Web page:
> shows, the falling out between the then partners, meant we were saddled
    > with the DOS limits for many more years than we should have been.
    >


    OS/2 was a good OS, but a bitch to install. There is still DOS and Win
    3.1 crap still under the sheets in XP.
    No One, May 30, 2005
    #10
  11. habshi

    Oldus Fartus Guest

    No One wrote:
    > Oldus Fartus wrote:
    >
    >> T Wake wrote:
    >>
    >>> "lemonus" <> wrote in message
    >>> news:...
    >>>
    >>>> 640KB? you can't even store a 1/10 of an mp3 file!!!!
    >>>>
    >>>
    >>>
    >>> Its a quote about the time when 640Kb was considered the "most" RAM
    >>> anyone would ever need and explains why DOS has a 640Kb limit to the
    >>> amount of RAM it could address without virtual drivers. I suspect it
    >>> wasn't an attempt to imply 640 was enough today.
    >>>

    >>
    >> Quite close, but in the interests of accuracy the 640k limit was
    >> actually imposed by the 8086 CPU, which could address 1 Meg. DOS
    >> used 640k, with the balance used by peripheral cards like video cards,
    >> network cards, the ROM BIOS program and the XT hard disk controller.
    >>
    >> When the 286 was introduced, the CPU could address 16 MB, and the
    >> 386/486 4 GB, but to maintain computability, the DOS limit was
    >> retained. The newer chips had a *real mode* which behaved and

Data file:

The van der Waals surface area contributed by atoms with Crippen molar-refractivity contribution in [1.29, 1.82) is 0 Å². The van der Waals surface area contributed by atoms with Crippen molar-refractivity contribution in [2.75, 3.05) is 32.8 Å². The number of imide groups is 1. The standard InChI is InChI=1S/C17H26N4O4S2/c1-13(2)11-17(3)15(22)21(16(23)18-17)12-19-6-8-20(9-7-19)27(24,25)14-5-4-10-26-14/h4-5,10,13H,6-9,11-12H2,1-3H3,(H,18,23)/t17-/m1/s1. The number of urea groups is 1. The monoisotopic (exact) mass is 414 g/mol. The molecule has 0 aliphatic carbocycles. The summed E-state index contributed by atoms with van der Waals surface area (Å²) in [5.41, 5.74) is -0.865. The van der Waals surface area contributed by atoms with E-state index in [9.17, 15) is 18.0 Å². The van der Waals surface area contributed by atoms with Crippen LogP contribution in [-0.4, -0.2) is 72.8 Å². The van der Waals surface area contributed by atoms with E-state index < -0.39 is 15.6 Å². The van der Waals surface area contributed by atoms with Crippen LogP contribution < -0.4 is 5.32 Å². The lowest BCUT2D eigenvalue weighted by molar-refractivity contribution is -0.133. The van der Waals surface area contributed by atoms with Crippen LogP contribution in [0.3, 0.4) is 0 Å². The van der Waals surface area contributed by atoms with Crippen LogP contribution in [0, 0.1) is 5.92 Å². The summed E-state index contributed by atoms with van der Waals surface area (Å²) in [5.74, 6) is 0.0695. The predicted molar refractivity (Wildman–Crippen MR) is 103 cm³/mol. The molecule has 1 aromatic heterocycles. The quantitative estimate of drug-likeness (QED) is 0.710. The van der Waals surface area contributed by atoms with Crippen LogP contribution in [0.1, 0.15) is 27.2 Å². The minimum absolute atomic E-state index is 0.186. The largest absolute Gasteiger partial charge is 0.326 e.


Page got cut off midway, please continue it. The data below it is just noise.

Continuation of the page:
>> looked like the 8086, and a *protected mode* to take advantage of the
    >> features of the new CPUs.
    >>
    >> IBM/MS intended OS/2 to take over from DOS, and this would have freed
    >> the users from the DOS limits quite early in the piece, but as history
    >> shows, the falling out between the then partners, meant we were
    >> saddled with the DOS limits for many more years than we should have been.
    >>

    >
    > OS/2 was a good OS, but a bitch to install. There is still DOS and Win
    > 3.1 crap still under the sheets in XP.


    Not really DOS as we would think of it. DOS is emulated when running
    COMMAND or one can have a CLI by running CMD. They are quite different
    if you explore them.

    Win 3.1 code in XP? I don't believe so, as XP is *supposedly*
    completely 32 bit (in common with the other NT OSes. Quite happy to be
    proved wrong there though.

    --
    Cheers
    Oldus Fartus
    Oldus Fartus, May 30, 2005
    #11
  12. habshi

    lemonus Guest

    by records do you mean those mainframe magnetic tapes or vynals(excuse
    my spell). Firstly vynals are also damaged my scrates even the
    slightest.on the other hand magnetic mainframe tapes can be damaged by
    any magnetic field near it! so what ever you mean they are not robust
    lemonus, May 30, 2005
    #12
  13. On a sunny day (Sun, 29 May 2005 15:38:03 -0700) it happened "Alpha"
    <> wrote in <>:

    >
    >"John Sefton" <> wrote in message
    >news:4299df5d$...
    >>
    >>
    >> Nonymous wrote:
    >>> Whatever you do, don't scratch it.

    >> In the original ads for cd
    >> it showed a dog with one in its
    >> mouth and emphasized how
    >> indestructible they are compared to
    >> records!?
    >>

    >
    >This is one of the biggest fictions of optical media. Analog records are
    >far more robust than optical digital at failure rate. Particularly for DVD,
    >since they approach failure margins so closely.

    Does not sound like a sentence that makes sense to me.
    Digital has error correction.
    DVD is currently no where near the limit.

    Expect blue light 4 layer 200 GB on the market in a few years.
    Imagine storing a computer program on in an ANALOG recording scheme.
    Back to the old cassette tape recorders Commodore and Sinclair.

    There are also prototypes of holographic disks, in a way this is analog,